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Arts & Culture ... ...
    Chinese composers take up the baton
Chen Jie
2004-09-14 05:41

The Beijing Symphony Orchestra kicked off its new 2004/05 season with Mahler's "Ninth Symphony in D Minor" at the Forbidden City Concert Hall early this month.

However, as with previous seasons, Chinese symphonic works will constitute a major part of the programme for the 2004/05 season of the Beijing Symphony Orchestra.

"As one of the leading local Chinese symphony orchestras, it's our duty to introduce Chinese works and support Chinese composers," says Tan Lihua, artistic director of the Beijing Symphony Orchestra.

In addition to classical works such as the pipa concerto "The Hero Sisters on the Grassland" (Caoyuan Yingxiong Xiaojiemei), the orchestra will play many new works including Tang Jianping's percussion concerto "Cang Cai" (which refers to the sound of cymbals), Huang Anlun's "Third Symphony" and Tan Dun's "Orchestral Theatre O," "Pipa Concerto" and "The Map."

Meanwhile, Tan Dun will conduct the Beijing Symphony Orchestra to play three of his own works in the 2004 Beijing Music Festival.

According to Tan Lihua, the Chinese works will be mainly featured in May, 2005. He also revealed that the orchestra will regularly hold Chinese Week each May to play the latest contemporary Chinese music.

Composer Wang Xilin has been appointed composer-in-residence of the Beijing Symphony Orchestra. He is revising his sixth symphony "2008," which was commissioned by the Beijing Symphony Orchestra and premiered in May 2004. The new version will be performed in the 2004/05 season.

Great No 9 symphonies

Apart from the Chinese works, Tan has made the orchestra's 2004/05 season the season of Ninth Symphonies.

After Mahler's "Ninth Symphony in D Minor," Schubert will follow with his "Ninth Symphony in C Major" at the same venue on Friday.

Tan Lihua selected the ninth symphonies as the main theme for the 2004/05 season. "It is not coincidental that the ninth symphony is often the last creation of many great composers and they all achieved big success with these last symphonic works," says Tan.

"The works of a composer's later life could often fully display their achievements. Many of them concluded their view of life, of human beings or of the world in their final symphonies. And they took the last symphony to triumphant pinnacles," he said.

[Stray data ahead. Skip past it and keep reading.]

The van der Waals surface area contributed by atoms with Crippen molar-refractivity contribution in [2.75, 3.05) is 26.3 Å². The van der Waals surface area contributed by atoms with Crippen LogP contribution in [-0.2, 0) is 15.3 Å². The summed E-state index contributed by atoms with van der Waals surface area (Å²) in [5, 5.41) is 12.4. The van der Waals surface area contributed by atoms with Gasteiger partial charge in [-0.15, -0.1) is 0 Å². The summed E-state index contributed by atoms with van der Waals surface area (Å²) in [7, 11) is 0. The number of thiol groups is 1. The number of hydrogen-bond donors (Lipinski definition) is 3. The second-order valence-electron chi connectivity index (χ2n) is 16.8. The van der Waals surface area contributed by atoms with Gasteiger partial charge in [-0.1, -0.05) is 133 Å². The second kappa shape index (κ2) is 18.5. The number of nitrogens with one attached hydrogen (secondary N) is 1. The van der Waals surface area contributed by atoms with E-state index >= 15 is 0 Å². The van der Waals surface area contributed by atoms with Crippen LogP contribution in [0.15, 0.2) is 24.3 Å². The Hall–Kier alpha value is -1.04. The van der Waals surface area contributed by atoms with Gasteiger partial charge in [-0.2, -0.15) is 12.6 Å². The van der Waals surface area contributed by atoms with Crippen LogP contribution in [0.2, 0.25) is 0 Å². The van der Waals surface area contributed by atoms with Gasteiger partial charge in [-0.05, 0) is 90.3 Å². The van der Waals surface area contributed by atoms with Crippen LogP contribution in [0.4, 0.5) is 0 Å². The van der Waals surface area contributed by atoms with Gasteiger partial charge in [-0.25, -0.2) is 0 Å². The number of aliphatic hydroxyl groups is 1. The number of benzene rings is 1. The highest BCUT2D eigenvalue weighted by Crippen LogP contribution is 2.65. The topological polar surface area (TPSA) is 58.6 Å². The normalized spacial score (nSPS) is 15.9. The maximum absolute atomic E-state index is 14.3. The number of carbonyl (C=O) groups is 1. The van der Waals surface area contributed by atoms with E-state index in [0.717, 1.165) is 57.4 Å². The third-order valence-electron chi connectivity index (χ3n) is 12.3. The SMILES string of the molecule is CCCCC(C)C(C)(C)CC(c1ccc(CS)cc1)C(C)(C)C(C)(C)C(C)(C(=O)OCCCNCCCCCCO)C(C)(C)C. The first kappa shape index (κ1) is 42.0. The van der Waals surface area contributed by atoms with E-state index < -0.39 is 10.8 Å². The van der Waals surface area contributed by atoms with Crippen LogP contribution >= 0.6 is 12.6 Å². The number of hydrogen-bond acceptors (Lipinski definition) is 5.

Therefore, he decided to perform most of the famous ninth symphonies in one season including those by Mahler, Schubert, Beethoven, Dvorak and Bruckner.

Each of the five No 9 symphonies is significant to the composer himself as well as to the history of Western classical music.

The music of Gustav Mahler towers over the symphonic repertoire. He abandoned the traditional four-movement dogma of Brahms and Bruckner, orchestrated his scores for ensembles of unprecedented size and power and injected his scores with previously unheard of depth and complexity.

Yet, Mahler's ninth and last symphony "Song of the Earth" returns to the standards he had helped demolish years earlier. The symphony features only four movements, is scored for a modestly apportioned orchestra and seems to conform to classical standards of orchestration and texture.

But it is no retreat to tradition, for the music itself is fraught with difficulties beyond any of Mahler's previous works.

With the ninth, Mahler tried to return to his uncomplicated past, to relive his troubled life and to cram all his misery and hope into four simple movements.

If Mahler's symphonies read like a novel, or a play, Anton Bruckner's read like architecture. By reputation, this Austrian composer was a simple soul with no social graces and a childlike faith in God.

Bruckner's "Ninth Symphony" which is dedicated to "the dear God" strands us in the vibrating cosmos.